Other risks include breaches in privacy or security. There’s no way to guarantee DNA results will always be protected, identities will never be known, a testing company’s security won’t fail, or a third-party database won’t be hacked. Anyone who tests must personally and individually consent to these risks—including relatives who test at your request, or whose test results you may manage online. You can’t ever consent for someone else unless you’re the parent or legal guardian of that person, acting with full legal authority.

Q. What does informed consent mean when it comes to sharing results?

A. It means, in a word, permission. Get informed consent before sharing what you learn through DNA testing. Never share anything about living people without their approval. That includes names, addresses, emails, all aspects of the DNA results themselves, and more. If you’re taking a screen shot of your results, blur out your matches’ names and emails (if you haven’t gotten their permission to share their information in this way). Don’t publish any identifying information about them, even in email or social-media posts, unless they agree. And never upload another person’s DNA test results to another website (like GEDmatch, Promethease, DNA.Land or another testing company’s website) without getting the test-taker’s permission.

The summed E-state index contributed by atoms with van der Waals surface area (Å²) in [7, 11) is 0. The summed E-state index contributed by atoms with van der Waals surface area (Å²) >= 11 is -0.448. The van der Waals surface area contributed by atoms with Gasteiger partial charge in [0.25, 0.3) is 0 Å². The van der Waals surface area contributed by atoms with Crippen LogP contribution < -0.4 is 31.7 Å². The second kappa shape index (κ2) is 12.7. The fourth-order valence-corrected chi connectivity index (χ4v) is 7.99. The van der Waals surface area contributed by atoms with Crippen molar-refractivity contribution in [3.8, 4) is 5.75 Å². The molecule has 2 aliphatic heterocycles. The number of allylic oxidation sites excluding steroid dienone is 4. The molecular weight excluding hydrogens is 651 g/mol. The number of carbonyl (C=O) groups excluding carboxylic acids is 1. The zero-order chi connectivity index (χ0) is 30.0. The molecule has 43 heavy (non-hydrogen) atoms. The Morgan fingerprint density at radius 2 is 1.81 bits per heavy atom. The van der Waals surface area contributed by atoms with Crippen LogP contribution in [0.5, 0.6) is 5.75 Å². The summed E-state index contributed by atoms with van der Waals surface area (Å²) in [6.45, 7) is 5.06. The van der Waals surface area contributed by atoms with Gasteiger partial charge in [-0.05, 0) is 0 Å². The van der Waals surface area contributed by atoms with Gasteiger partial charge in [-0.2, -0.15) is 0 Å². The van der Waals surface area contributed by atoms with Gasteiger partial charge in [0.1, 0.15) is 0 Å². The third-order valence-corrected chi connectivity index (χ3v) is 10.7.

Q. How can I ensure I have a relative’s informed consent?